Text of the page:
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Market Research on a Shoestring Budget

Two effective shortcuts to gaining your audience’s insights.

August 10, 2017
 
 

At a recent higher ed marketing conference, I repeatedly heard variations of the following question:

“How do we do the market research required to inform brand strategy when we have no budget?”

Before I answer that question, I want to say that I am a huge fan of brand strategy development that starts with sophisticated market research.  If the budget allows it, I think that sophisticated market research can provide tremendous insights that can both inform and support brand strategy.

In the real world, though, many institutions don’t have the budgets that allow them to do it. And marketing people in those organizations are often left thinking that they can’t begin to do brand strategy without the sophisticated market research.

In my experience, market research doesn’t have to be expensive or complicated to be insightful. There are effective shortcuts to gaining audience insights that can be done by just about anyone, just about anywhere, and they can provide a way to jump-start brand strategy work. The most important thing is that you look for insights beyond just your faculty, staff, and administration. Their viewpoints, while important, may not match those of students, prospective students, alumni, and other important stakeholders.

Conduct Focus Groups with Current Students

Good brand strategy is the right mix of reality and aspiration. It has one foot in the present and one foot in the future. And current students are a great source of information about the present student experience at your institution. Invite them for lunchtime focus groups and offer them pizza and a $10 gift card. Here are some things you can ask them:

  • Why did you choose this college?
  • How has your experience of the college compared to what you thought it would be like?
  • What are the characteristics of students who succeed at this college?
  • What does the college do well?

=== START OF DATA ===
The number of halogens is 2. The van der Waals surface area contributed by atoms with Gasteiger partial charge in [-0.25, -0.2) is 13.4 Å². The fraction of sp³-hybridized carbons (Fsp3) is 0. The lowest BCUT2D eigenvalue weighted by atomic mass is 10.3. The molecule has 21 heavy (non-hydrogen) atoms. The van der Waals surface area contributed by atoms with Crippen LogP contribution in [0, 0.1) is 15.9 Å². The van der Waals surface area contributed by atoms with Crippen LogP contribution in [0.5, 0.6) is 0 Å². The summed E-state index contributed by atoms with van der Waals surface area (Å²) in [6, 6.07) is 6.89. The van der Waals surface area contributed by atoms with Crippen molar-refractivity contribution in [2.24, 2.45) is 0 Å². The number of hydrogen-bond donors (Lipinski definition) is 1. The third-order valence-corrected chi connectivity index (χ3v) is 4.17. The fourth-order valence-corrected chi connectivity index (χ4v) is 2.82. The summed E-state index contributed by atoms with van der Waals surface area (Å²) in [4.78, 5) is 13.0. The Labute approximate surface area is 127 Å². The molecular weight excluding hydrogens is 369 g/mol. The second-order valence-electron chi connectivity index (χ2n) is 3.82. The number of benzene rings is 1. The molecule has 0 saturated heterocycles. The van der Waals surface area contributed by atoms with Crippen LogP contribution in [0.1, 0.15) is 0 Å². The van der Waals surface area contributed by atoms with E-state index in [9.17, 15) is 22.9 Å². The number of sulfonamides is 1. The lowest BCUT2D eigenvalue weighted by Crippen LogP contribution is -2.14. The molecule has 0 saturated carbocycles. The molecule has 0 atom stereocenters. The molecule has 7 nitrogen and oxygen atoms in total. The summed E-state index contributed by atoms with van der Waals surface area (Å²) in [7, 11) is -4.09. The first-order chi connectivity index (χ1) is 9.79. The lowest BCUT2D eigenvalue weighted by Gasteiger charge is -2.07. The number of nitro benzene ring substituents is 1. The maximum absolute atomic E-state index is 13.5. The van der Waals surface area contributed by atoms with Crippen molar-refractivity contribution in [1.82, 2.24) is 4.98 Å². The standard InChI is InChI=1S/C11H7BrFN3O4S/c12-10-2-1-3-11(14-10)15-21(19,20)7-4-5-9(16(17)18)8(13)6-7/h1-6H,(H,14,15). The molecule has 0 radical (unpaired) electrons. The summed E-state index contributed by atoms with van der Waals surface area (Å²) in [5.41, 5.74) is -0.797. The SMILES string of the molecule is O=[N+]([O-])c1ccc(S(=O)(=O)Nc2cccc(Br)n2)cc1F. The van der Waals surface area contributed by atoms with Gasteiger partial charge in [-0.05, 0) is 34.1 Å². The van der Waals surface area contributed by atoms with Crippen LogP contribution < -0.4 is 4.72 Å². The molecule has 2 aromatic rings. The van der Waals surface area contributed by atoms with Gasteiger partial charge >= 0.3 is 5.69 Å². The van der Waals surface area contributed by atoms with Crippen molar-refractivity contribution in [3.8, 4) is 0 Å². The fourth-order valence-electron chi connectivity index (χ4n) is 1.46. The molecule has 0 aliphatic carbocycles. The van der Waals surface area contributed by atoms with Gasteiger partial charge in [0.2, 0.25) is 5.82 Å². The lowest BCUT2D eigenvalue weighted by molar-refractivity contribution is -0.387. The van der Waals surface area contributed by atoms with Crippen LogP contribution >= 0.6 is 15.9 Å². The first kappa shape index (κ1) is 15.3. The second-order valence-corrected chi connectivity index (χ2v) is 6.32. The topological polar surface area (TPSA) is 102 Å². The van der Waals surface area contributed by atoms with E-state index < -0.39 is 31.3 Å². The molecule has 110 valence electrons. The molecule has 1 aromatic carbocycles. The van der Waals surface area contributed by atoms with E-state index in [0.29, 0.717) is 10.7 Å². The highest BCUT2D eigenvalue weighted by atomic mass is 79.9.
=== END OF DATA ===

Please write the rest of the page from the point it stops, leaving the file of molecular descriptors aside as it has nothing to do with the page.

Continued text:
• What could the college do better?
  • What are the three words you would use to describe the school?
  • When you describe the college to your friends, what do you say?

You’ll likely want to conduct multiple groups. You’ll want to talk to a group of freshmen and a group of seniors. You’ll want to talk to students who started as freshmen and students who came in as transfer students. Also, depending on how much the student experience is likely to differ, you may want to have different groups by major and/or school.

I recommend that you either tape the sessions or have someone taking copious notes. You’ll want to use (unattributed) quotes in your summary so that you can help others to “hear” the voices of the respondents.

Listen in on Social Media

An intensive search of social media outlets and online college guides will give you great information about how prospective students, current students and alumni describe your school. Make social search part of your daily routine and capture what’s being said. Compare it to what you hear in the focus groups, and use the focus groups to probe on the things you don’t understand.

Conduct Your Own Survey

If you want to get more responses than are feasible with focus groups, you can use one of the free tools, like Survey Monkey, to conduct surveys. The downside to surveys, however, is that they’re not very useful for answering “why” questions. For instance, you may have respondents tell you that they don’t think your college is good at preparing people for careers, but without the ability to ask follow-up questions, you won’t necessarily know why. For this reason, I recommend pairing a survey with focus groups so that you can dig deeper on some of the survey responses.

With a survey, you can ask many of the same questions as in the focus groups; however, you’ll need to develop lists of possible answers for respondents to choose from.

To develop and execute a new brand strategy, it’s likely that you’ll want and need to do more sophisticated market research at some point. But sometimes it’s easier to get the support and the budget for it later in the process, when senior leadership can see the beginnings of a brand story. So if you’re putting off starting brand strategy work because you don’t have the budget, wait no longer. These shortcuts are a place to start.

Deborah Maue is the vice president of strategic marketing and communications at Columbia College Chicago. 

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